We returned through the woods to collect Modestine and fell into conversation with the campsite owner who was still clearing up after the storm. He was soon telling us exactly what the French think of M. Holland and it was not good. After about a year in office he has the support of less than 25% of the electorate. No wonder Sarkozi is winding everyone up in the press about a come-back at the next election! We naively said we didn’t understand how the French economy worked as so few people ever seemed to be in employment. He told us he couldn’t see how it worked either and that it was completely unsustainable. In a couple of years from now France would be in the same situation as Greece is. He explained about the taxation system with particular reference to campsite management. He said taxes had risen rapidly under Holland and were the highest they’d ever been and yet the national debt was also rising faster than ever. Immigration was a major problem he felt. France has open borders as a member of the Shengen agreement (Britain is not a member) so those from Eastern Europe can arrive in France and even without papers they have the right to free health care, education and access to financial assistance. He said exactly the same things as our friend in Munich said with regard to the Turkish guest workers in Germany - that first generation immigrants arrive and are so grateful for the help they receive that they work hard, gain respect and status, buy a home and bring up their children. He says it is the second generation who are frequently the ones that assume they have the right to be supported by the French/German government without the necessity to work.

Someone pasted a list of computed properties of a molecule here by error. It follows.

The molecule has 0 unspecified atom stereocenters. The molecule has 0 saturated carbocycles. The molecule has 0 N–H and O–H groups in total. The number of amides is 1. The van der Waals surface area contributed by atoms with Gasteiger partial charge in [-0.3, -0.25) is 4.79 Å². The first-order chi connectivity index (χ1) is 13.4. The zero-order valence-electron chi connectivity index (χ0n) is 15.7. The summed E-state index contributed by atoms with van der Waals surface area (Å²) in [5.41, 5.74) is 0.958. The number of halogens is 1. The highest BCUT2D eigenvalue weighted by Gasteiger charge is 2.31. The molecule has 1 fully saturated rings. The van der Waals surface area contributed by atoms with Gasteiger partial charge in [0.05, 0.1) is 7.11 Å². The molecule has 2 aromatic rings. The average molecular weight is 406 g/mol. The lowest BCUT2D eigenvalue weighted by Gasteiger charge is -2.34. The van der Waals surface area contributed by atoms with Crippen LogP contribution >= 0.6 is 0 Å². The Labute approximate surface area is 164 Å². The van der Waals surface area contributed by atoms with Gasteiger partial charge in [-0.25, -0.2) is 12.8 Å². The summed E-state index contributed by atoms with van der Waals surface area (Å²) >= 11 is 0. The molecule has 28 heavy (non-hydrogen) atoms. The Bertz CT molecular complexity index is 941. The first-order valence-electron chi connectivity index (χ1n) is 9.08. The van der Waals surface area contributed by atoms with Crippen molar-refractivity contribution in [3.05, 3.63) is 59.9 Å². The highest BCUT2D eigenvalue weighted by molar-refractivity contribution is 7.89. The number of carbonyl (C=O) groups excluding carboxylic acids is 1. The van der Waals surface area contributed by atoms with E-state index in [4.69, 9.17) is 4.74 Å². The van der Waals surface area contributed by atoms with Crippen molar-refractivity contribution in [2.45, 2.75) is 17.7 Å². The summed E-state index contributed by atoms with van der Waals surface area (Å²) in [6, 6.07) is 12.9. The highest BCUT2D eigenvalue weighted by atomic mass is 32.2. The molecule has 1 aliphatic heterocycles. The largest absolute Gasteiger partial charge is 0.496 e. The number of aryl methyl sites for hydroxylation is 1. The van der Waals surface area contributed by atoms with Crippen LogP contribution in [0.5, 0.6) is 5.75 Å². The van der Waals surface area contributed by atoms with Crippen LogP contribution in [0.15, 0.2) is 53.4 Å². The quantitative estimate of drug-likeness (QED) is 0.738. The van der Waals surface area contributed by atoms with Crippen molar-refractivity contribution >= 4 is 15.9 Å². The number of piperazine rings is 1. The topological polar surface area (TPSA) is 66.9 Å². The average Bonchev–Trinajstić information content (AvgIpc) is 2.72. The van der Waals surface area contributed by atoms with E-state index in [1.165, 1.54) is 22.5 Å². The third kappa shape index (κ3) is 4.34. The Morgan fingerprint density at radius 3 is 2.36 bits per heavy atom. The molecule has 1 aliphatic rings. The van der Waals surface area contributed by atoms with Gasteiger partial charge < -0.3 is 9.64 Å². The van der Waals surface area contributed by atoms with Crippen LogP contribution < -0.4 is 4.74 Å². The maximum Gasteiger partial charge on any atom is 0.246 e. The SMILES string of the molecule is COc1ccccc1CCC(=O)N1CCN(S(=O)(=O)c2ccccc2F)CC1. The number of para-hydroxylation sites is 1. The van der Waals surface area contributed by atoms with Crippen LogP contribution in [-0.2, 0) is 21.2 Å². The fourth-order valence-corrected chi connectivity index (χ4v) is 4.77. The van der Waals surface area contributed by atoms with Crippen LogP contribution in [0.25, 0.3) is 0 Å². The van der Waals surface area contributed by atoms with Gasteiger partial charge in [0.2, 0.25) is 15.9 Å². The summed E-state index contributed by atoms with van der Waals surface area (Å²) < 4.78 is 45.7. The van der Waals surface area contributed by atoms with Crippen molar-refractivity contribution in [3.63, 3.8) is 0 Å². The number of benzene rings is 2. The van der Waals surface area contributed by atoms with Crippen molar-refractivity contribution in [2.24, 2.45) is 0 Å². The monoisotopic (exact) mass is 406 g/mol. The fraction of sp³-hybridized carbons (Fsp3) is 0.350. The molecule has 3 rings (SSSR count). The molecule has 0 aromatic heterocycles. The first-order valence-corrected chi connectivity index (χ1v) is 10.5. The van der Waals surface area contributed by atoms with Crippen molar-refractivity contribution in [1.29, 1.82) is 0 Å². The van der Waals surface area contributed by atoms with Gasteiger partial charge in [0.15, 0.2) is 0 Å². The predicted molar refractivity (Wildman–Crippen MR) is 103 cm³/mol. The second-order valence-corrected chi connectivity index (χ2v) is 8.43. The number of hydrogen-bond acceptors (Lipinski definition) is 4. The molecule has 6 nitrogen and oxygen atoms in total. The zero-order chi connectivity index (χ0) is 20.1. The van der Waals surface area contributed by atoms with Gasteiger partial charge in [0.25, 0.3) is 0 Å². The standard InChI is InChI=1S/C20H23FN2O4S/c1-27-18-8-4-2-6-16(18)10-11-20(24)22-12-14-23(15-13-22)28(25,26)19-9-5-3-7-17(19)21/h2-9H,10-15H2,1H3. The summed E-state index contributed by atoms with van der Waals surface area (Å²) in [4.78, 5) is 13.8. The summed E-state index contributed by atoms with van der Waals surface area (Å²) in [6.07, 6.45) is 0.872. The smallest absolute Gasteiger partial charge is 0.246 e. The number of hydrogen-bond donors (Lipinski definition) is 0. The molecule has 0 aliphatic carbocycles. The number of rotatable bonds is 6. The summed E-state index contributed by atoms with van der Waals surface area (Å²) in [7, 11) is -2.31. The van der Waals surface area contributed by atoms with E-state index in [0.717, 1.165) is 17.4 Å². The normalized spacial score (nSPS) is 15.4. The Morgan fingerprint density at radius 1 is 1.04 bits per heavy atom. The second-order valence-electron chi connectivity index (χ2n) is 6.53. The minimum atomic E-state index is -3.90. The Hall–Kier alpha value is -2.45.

He feels that it is wrong that anyone losing their job has benefits equal to 80% of their previous income for three years, even if they were a highly paid football star or chairman of a major company. Once three years are up a person can get a job for a few months and they have the right to another three years of benefits. He told us it is wrong and completely unsustainable for the economy of the country. He says France wants to help people to find their feet and begin a new life, but not by supporting them so they don’t need to work or give anything back to French society. Aid should be seen as a temporary support, not as a right. He was not your average Frenchman in a rage and letting off steam about the taxes he paid to support immigrants, be they from North Africa or Eastern Europe. As he shovelled leaves into his wheelbarrow and prepared to drain the swimming pool for the season he explained that although he ran a campsite and dealt with drains, fallen trees, blocked loos and takeaway meals for campers, he was also a teacher. We asked what he taught and he explained he was a lecturer in finance!! He said he ran classes for adults and most of his students were professionals. He had several qualified engineers who were studying finance in connection with their professional qualifications. Well if he doesn’t understand how the French fiscal system operates there is small chance we will ever work it out!